Donald Trump's travel ban a boon for scam artists; fake visas, permits entrap vulnerable

President Donald Trump's crackdown on illegal immigration has sent shockwaves through the Latino population across the United States and brought out scam artists who are preying on the vulnerable community.

From unscrupulous attorneys charging thousands of dollars for residency or work visas that never materialise to cheats bilking victims for documents freely available online and people passing themselves off as federal immigration agents, advocacy groups and officials say fraudsters are feasting on immigrant fears.

"When you have people worried and scared, you sadly have those that take advantage," says Enrique Morones, founder and director of the San Diego-based immigrant rights group Border Angels.

A wax figure of US President Donald Trump. Reuters

A wax figure of US President Donald Trump. Reuters

Morones says he has seen a huge surge in the number of people falling victim to scams since Trump signed an executive order in January targeting the estimated 11 million undocumented immigrants in the country.

"The last time we saw a big increase like that was around 2006 (when a controversial immigration bill was proposed) and then it dropped down dramatically," he said. "Now, it's gone up again and the increase is higher than back then because of Trump's rhetoric and the fear he is creating in the community."

Prey on vulnerable

The executive order gives federal agents wider latitude to enforce immigration laws, enabling them to deport broad categories of undocumented immigrants who have not been convicted of any serious crime.

Human rights advocates say that while they support criminals being deported, the order has put almost all undocumented immigrants – the majority of them Mexican – at risk.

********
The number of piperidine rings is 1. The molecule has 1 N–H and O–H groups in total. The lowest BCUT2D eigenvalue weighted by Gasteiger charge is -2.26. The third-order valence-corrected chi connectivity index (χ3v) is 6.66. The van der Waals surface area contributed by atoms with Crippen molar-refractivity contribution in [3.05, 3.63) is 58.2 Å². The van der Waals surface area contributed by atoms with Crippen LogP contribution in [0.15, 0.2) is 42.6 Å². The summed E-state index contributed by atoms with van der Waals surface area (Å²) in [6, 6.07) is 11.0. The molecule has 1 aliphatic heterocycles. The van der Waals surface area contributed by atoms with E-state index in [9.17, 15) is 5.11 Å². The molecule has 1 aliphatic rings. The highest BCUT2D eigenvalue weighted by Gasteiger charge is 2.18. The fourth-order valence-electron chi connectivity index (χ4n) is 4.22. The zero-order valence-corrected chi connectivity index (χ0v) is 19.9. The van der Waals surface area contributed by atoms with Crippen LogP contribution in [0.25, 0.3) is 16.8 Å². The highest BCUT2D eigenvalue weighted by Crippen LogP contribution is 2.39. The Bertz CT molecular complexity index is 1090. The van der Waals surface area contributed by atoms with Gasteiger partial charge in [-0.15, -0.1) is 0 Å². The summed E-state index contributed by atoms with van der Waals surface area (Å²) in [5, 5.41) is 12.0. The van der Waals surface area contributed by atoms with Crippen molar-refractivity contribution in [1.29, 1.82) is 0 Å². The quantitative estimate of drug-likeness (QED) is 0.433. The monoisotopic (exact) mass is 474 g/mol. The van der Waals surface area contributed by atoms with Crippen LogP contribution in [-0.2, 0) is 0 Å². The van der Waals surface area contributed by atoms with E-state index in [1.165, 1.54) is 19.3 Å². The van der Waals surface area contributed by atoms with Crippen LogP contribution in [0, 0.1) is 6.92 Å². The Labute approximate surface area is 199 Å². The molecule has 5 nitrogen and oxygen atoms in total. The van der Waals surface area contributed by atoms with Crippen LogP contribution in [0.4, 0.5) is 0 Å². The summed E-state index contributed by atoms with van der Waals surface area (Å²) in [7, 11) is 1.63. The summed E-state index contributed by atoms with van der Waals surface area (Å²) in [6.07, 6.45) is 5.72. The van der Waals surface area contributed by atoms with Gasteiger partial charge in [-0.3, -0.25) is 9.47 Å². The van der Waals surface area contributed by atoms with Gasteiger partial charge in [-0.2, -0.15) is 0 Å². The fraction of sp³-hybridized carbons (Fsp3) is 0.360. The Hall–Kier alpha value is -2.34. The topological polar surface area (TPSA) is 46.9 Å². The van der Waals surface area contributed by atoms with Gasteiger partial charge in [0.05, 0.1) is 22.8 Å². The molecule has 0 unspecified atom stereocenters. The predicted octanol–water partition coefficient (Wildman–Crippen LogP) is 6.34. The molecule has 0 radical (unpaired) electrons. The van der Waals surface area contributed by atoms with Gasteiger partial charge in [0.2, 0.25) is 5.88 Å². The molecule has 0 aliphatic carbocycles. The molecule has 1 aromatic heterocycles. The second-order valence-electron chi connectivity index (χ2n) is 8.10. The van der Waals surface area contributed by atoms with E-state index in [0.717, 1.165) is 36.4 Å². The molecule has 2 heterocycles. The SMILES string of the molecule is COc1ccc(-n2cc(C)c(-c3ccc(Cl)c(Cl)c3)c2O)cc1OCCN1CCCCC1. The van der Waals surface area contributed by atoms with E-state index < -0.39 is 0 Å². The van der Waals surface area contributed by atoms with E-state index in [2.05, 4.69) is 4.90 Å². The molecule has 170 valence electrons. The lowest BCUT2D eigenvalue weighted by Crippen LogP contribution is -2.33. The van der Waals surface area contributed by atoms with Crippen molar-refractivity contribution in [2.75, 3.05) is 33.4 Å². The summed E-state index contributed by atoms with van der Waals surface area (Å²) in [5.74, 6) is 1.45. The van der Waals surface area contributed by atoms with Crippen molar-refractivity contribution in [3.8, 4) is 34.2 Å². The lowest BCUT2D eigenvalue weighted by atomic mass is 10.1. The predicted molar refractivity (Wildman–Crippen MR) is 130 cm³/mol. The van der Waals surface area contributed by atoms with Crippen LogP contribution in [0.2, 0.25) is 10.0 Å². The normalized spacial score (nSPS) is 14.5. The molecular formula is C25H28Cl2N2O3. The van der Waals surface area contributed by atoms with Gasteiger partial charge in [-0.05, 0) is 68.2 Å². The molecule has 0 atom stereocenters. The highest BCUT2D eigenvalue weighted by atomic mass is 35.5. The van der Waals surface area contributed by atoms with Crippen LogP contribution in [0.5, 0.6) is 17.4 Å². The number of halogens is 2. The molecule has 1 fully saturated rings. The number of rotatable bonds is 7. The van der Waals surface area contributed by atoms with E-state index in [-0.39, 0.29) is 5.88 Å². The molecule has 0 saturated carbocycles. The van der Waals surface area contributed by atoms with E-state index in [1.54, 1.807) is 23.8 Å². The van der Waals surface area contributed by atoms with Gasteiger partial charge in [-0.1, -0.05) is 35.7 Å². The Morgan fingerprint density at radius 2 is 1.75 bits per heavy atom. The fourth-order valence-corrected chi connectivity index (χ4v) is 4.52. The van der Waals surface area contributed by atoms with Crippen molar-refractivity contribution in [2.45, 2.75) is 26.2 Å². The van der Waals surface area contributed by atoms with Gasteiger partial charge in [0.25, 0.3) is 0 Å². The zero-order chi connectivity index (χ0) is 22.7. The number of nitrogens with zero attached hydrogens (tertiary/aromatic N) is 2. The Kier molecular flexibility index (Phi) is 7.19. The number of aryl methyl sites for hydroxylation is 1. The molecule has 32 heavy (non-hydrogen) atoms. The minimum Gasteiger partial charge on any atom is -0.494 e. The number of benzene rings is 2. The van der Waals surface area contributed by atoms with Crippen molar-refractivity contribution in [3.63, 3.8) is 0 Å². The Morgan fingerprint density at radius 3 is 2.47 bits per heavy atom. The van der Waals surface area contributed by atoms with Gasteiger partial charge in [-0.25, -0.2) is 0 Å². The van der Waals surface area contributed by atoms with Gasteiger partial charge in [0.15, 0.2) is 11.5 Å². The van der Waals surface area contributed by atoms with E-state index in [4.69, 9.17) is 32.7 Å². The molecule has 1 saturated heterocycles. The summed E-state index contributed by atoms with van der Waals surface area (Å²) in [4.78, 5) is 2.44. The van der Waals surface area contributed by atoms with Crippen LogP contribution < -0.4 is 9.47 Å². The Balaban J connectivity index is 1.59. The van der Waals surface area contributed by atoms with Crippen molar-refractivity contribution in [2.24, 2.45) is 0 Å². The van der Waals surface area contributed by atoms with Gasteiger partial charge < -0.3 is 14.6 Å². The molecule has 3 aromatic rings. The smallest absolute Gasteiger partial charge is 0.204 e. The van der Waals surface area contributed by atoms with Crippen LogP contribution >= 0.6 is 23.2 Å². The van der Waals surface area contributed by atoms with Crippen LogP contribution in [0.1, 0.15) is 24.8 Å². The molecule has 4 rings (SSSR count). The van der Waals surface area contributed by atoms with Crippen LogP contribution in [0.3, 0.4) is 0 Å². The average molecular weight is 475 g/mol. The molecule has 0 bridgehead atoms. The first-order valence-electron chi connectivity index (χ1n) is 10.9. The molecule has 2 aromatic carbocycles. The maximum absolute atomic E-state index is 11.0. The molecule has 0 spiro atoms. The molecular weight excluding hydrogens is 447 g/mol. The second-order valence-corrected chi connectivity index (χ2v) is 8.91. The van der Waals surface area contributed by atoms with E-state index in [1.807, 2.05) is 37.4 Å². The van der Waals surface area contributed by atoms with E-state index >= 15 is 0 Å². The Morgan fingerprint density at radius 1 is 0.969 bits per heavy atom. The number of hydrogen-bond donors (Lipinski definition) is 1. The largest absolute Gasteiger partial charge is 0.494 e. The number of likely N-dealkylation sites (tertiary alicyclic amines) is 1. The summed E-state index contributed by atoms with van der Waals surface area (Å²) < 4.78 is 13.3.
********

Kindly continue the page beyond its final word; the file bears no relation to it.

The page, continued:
They point to a number of arrests in recent weeks as examples, including that of a father of four who was detained in Los Angeles after dropping one of his US-born children at school and an Arizona woman who had lived in the United States for more than two decades before she was deported last month.

Such cases have sent immigrants – many of whom have little formal education and don't speak English – scrambling for counsel from people posing as attorneys or anyone with an official title promising an easy path to legalisation.

Many scam artists show up at gatherings of immigrant communities during which they distribute flyers, offer their services or gather names and phone numbers, Morones said.

Some people also pose as federal immigration agents to rip people off, the authorities have warned.

One Mexican farmworker, who fell victim to a corrupt attorney, showed an immigration document for which he was charged $500 and which, unbeknownst to him, was freely available online.

Another family in California last week reported having been fleeced of $5,000 by a fake attorney who assured them they were eligible for residency permits before vanishing.

"They trusted him, they had their fingerprints taken and did everything the attorney asked and then he disappeared," Morones said.

Migrant defense centers

The authorities in Chicago, New York and other cities have issued warnings against those seeking to profit unduly from the immigrant population and have announced several arrests and convictions.

"Taking advantage of the most vulnerable is reprehensible," California's attorney general Xavier Becerra said last month after a couple was convicted – and the man sentenced to five years in prison – for defrauding immigrants.

"Today's sentencing puts on notice others who may want to carry out these crimes, and lets hardworking immigrant families know that our office has got their backs."

The 50 Mexican consulates across the United States have meanwhile opened migrant defence centres to help their nationals.

"We are warning the community and telling them to rely on accurate information and to come to the consulate and seek advice," said Marcela Celorio, Mexico's consul general for the San Diego area, where there are an estimated 120,000 undocumented Mexican immigrants.

Morones says his advice to the community comes down to simple common sense.

"Make sure you're talking to somebody you can trust, get references and make sure they have an office," he said.

"And if something looks too good to be true, it probably is," Morones said.

Updated Date: Mar 07, 2017 13:19 PM

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